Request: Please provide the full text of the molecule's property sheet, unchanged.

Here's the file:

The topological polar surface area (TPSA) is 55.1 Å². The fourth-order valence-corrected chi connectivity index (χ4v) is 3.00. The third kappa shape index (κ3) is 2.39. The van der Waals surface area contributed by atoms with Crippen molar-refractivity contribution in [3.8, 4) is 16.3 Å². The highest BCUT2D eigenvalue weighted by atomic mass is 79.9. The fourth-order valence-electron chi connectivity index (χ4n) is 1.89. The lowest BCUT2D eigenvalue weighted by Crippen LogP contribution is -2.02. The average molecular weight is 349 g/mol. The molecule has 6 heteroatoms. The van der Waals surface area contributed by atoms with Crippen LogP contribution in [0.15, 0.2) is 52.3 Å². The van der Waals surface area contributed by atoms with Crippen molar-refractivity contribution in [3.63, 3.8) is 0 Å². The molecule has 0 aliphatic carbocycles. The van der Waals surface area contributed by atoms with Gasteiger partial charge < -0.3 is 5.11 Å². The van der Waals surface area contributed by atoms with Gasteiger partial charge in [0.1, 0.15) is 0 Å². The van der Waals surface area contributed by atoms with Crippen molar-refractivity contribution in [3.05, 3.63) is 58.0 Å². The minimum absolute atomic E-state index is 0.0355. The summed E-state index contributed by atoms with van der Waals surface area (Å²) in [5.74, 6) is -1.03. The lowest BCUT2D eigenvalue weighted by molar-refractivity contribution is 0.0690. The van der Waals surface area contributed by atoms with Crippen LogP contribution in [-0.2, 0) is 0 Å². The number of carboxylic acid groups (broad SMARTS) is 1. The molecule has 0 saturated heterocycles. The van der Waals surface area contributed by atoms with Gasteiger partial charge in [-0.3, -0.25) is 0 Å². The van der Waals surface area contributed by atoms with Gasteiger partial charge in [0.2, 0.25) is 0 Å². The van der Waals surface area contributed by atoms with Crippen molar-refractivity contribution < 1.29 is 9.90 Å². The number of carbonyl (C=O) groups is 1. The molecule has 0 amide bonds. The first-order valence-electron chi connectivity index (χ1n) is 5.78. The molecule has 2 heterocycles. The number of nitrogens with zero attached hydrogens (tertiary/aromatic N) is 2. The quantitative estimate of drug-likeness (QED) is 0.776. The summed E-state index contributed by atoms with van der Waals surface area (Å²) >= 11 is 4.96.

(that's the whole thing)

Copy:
The topological polar surface area (TPSA) is 55.1 Å². The fourth-order valence-corrected chi connectivity index (χ4v) is 3.00. The third kappa shape index (κ3) is 2.39. The van der Waals surface area contributed by atoms with Crippen molar-refractivity contribution in [3.8, 4) is 16.3 Å². The highest BCUT2D eigenvalue weighted by atomic mass is 79.9. The fourth-order valence-electron chi connectivity index (χ4n) is 1.89. The lowest BCUT2D eigenvalue weighted by Crippen LogP contribution is -2.02. The average molecular weight is 349 g/mol. The molecule has 6 heteroatoms. The van der Waals surface area contributed by atoms with Crippen LogP contribution in [0.15, 0.2) is 52.3 Å². The van der Waals surface area contributed by atoms with Crippen molar-refractivity contribution in [3.63, 3.8) is 0 Å². The molecule has 0 aliphatic carbocycles. The van der Waals surface area contributed by atoms with Gasteiger partial charge < -0.3 is 5.11 Å². The van der Waals surface area contributed by atoms with Gasteiger partial charge in [0.1, 0.15) is 0 Å². The van der Waals surface area contributed by atoms with Crippen molar-refractivity contribution in [3.05, 3.63) is 58.0 Å². The minimum absolute atomic E-state index is 0.0355. The summed E-state index contributed by atoms with van der Waals surface area (Å²) in [5.74, 6) is -1.03. The lowest BCUT2D eigenvalue weighted by molar-refractivity contribution is 0.0690. The van der Waals surface area contributed by atoms with Crippen LogP contribution in [-0.2, 0) is 0 Å². The number of carboxylic acid groups (broad SMARTS) is 1. The molecule has 0 saturated heterocycles. The van der Waals surface area contributed by atoms with Gasteiger partial charge in [-0.3, -0.25) is 0 Å². The van der Waals surface area contributed by atoms with Gasteiger partial charge in [0.2, 0.25) is 0 Å². The van der Waals surface area contributed by atoms with Crippen molar-refractivity contribution < 1.29 is 9.90 Å². The number of carbonyl (C=O) groups is 1. The molecule has 0 amide bonds. The first-order valence-electron chi connectivity index (χ1n) is 5.78. The molecule has 2 heterocycles. The number of nitrogens with zero attached hydrogens (tertiary/aromatic N) is 2. The quantitative estimate of drug-likeness (QED) is 0.776. The summed E-state index contributed by atoms with van der Waals surface area (Å²) >= 11 is 4.96.